Europe is the second-biggest market for Alcoa (AA), contributing almost one-quarter of the company’s revenues. The European economy has been weak for the last couple of years. This weakness has negatively affected Alcoa’s European operations. However, there has been a slight turnaround in the European economy. In this part of the series, we’ll discuss how the European recovery should affect Alcoa’s 1Q 2015 earnings.
The iShares MSCI EAFE ETF (EFA) seeks to invest in developed market equities excluding North America. It has invested in several major European companies. It’s an alternate way to play European stocks. Constellium (CSTM) is a leading aluminum fabricator in Europe. Century Aluminum (CENX) also has smelting plants in Europe. It currently forms 2.5% of the SPDR S&P Metals and Mining ETF (XME). Kaiser Aluminum (KALU) and Reliance Steel & Aluminum (RS) respectively form 4.2%, and 4% of XME.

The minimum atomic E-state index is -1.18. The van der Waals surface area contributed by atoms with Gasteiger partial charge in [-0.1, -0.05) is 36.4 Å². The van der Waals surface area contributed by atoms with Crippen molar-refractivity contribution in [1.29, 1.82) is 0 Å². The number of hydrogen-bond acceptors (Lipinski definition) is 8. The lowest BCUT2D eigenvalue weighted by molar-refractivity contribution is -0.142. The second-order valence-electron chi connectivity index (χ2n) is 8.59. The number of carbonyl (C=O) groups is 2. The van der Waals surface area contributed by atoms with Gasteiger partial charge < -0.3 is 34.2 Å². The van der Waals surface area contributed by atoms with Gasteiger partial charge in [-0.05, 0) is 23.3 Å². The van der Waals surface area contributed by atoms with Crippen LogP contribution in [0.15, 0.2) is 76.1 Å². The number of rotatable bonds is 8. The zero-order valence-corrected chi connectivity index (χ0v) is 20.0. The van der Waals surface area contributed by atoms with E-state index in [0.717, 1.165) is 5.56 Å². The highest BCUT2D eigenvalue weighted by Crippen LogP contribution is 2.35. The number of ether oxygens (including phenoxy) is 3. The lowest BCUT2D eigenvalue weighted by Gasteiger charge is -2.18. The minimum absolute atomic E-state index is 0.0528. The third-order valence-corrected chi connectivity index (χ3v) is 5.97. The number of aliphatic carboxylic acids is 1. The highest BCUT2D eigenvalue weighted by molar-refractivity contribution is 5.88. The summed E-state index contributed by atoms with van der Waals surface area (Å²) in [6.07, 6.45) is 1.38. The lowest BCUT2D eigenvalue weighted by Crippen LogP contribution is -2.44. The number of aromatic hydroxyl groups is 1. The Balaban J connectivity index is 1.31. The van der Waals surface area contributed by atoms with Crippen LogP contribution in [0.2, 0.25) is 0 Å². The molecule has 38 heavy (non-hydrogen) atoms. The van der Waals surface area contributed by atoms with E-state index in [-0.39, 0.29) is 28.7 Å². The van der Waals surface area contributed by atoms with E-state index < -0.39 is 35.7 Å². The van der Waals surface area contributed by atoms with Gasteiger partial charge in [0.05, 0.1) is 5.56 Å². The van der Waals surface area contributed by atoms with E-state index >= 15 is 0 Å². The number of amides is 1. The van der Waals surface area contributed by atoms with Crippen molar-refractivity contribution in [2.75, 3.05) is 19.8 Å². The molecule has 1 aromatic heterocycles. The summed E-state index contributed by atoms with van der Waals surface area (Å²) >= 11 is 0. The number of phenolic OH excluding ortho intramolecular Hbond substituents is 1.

The chart above shows the manufacturing PMI in Europe. Readings above 50 generally indicate economic expansion, while a reading below 50 indicates a contraction. PMI in Europe was 51 in February. Manufacturing PMI in Europe has held above 50 for several months.
Passenger car registration in the European Union increased by 6.7% in January. Higher vehicle sales in Europe should boost Alcoa’s shipments in Europe.
While Alcoa’s shipments in Europe might positively surprise in 1Q, analysts expect market factors to negatively affect the company’s earnings. Several market factors affect Alcoa, like volatility in aluminum prices and physical aluminum premiums. Alcoa is also exposed to currency movements, as its operations are spread across several regions.
An increase in aluminum prices was a key driver of Alcoa’s performance in 2014. But how are aluminum prices expected to affect Alcoa’s 1Q earnings? Find out in our next part of the series.